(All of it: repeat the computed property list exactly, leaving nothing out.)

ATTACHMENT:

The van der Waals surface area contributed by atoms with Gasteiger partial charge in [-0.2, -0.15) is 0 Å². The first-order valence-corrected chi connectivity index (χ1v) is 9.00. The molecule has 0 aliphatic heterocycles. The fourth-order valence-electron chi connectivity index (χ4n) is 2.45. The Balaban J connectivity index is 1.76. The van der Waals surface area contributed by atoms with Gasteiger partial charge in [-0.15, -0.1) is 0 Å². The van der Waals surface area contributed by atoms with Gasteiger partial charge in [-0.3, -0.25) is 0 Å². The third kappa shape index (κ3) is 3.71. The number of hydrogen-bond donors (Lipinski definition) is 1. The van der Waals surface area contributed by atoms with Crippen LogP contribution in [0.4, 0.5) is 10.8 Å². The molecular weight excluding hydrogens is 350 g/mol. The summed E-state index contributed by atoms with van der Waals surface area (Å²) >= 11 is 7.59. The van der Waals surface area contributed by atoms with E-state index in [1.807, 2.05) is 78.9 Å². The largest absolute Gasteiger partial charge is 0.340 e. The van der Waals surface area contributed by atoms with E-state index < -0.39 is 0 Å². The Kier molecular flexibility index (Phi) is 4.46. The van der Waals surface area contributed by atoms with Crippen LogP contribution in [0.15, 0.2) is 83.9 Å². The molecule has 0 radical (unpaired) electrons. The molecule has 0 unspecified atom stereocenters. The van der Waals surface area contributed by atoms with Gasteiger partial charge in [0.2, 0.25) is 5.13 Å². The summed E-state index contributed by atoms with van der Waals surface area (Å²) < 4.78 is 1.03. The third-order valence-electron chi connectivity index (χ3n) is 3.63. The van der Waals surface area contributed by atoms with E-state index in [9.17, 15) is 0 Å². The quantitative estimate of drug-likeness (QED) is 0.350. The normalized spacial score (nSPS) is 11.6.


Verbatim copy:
The van der Waals surface area contributed by atoms with Gasteiger partial charge in [-0.2, -0.15) is 0 Å². The first-order valence-corrected chi connectivity index (χ1v) is 9.00. The molecule has 0 aliphatic heterocycles. The fourth-order valence-electron chi connectivity index (χ4n) is 2.45. The Balaban J connectivity index is 1.76. The van der Waals surface area contributed by atoms with Gasteiger partial charge in [-0.15, -0.1) is 0 Å². The van der Waals surface area contributed by atoms with Gasteiger partial charge in [-0.3, -0.25) is 0 Å². The third kappa shape index (κ3) is 3.71. The number of hydrogen-bond donors (Lipinski definition) is 1. The van der Waals surface area contributed by atoms with Crippen LogP contribution in [0.4, 0.5) is 10.8 Å². The molecular weight excluding hydrogens is 350 g/mol. The summed E-state index contributed by atoms with van der Waals surface area (Å²) >= 11 is 7.59. The van der Waals surface area contributed by atoms with E-state index in [1.807, 2.05) is 78.9 Å². The largest absolute Gasteiger partial charge is 0.340 e. The van der Waals surface area contributed by atoms with E-state index < -0.39 is 0 Å². The Kier molecular flexibility index (Phi) is 4.46. The van der Waals surface area contributed by atoms with Crippen LogP contribution in [0.15, 0.2) is 83.9 Å². The molecule has 0 radical (unpaired) electrons. The molecule has 0 unspecified atom stereocenters. The van der Waals surface area contributed by atoms with Gasteiger partial charge in [0.2, 0.25) is 5.13 Å². The summed E-state index contributed by atoms with van der Waals surface area (Å²) < 4.78 is 1.03. The third-order valence-electron chi connectivity index (χ3n) is 3.63. The van der Waals surface area contributed by atoms with E-state index in [9.17, 15) is 0 Å². The quantitative estimate of drug-likeness (QED) is 0.350. The normalized spacial score (nSPS) is 11.6.